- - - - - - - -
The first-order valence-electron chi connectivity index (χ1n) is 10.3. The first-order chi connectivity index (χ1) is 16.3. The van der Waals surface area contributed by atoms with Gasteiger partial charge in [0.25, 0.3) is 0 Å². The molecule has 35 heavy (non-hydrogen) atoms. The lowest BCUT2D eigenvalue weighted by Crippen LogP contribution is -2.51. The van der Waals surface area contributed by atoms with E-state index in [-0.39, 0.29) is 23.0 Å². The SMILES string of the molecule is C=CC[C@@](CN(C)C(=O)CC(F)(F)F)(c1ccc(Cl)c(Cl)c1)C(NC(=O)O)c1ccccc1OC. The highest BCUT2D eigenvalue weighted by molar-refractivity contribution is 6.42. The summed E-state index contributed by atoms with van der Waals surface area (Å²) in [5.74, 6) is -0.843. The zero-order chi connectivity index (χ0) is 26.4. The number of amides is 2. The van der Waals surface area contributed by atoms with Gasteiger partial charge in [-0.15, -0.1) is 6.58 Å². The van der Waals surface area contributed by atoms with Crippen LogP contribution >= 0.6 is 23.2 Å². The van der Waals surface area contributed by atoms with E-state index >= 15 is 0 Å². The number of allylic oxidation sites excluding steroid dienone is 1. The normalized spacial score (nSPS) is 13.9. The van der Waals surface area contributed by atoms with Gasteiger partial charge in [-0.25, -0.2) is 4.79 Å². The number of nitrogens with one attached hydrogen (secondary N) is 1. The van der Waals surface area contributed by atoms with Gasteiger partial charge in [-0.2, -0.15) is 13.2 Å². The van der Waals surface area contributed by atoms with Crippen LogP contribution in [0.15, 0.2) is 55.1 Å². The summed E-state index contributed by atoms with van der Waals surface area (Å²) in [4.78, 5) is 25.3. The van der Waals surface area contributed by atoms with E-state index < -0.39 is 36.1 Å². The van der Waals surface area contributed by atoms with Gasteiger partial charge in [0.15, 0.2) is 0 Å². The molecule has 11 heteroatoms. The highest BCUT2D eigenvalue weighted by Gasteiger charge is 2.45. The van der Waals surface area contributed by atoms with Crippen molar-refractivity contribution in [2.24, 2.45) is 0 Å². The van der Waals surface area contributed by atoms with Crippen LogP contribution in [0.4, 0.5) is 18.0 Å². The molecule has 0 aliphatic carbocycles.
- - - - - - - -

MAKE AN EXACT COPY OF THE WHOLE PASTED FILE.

The first-order valence-electron chi connectivity index (χ1n) is 10.3. The first-order chi connectivity index (χ1) is 16.3. The van der Waals surface area contributed by atoms with Gasteiger partial charge in [0.25, 0.3) is 0 Å². The molecule has 35 heavy (non-hydrogen) atoms. The lowest BCUT2D eigenvalue weighted by Crippen LogP contribution is -2.51. The van der Waals surface area contributed by atoms with E-state index in [-0.39, 0.29) is 23.0 Å². The SMILES string of the molecule is C=CC[C@@](CN(C)C(=O)CC(F)(F)F)(c1ccc(Cl)c(Cl)c1)C(NC(=O)O)c1ccccc1OC. The highest BCUT2D eigenvalue weighted by molar-refractivity contribution is 6.42. The summed E-state index contributed by atoms with van der Waals surface area (Å²) in [5.74, 6) is -0.843. The zero-order chi connectivity index (χ0) is 26.4. The number of amides is 2. The van der Waals surface area contributed by atoms with Gasteiger partial charge in [-0.15, -0.1) is 6.58 Å². The van der Waals surface area contributed by atoms with Crippen LogP contribution >= 0.6 is 23.2 Å². The van der Waals surface area contributed by atoms with E-state index >= 15 is 0 Å². The number of allylic oxidation sites excluding steroid dienone is 1. The normalized spacial score (nSPS) is 13.9. The van der Waals surface area contributed by atoms with Gasteiger partial charge in [-0.25, -0.2) is 4.79 Å². The number of nitrogens with one attached hydrogen (secondary N) is 1. The van der Waals surface area contributed by atoms with Gasteiger partial charge in [-0.2, -0.15) is 13.2 Å². The van der Waals surface area contributed by atoms with Crippen LogP contribution in [0.15, 0.2) is 55.1 Å². The summed E-state index contributed by atoms with van der Waals surface area (Å²) in [4.78, 5) is 25.3. The van der Waals surface area contributed by atoms with E-state index < -0.39 is 36.1 Å². The van der Waals surface area contributed by atoms with Gasteiger partial charge in [0.15, 0.2) is 0 Å². The molecule has 11 heteroatoms. The highest BCUT2D eigenvalue weighted by Gasteiger charge is 2.45. The van der Waals surface area contributed by atoms with Crippen molar-refractivity contribution in [2.24, 2.45) is 0 Å². The van der Waals surface area contributed by atoms with Crippen LogP contribution in [0.4, 0.5) is 18.0 Å². The molecule has 0 aliphatic carbocycles.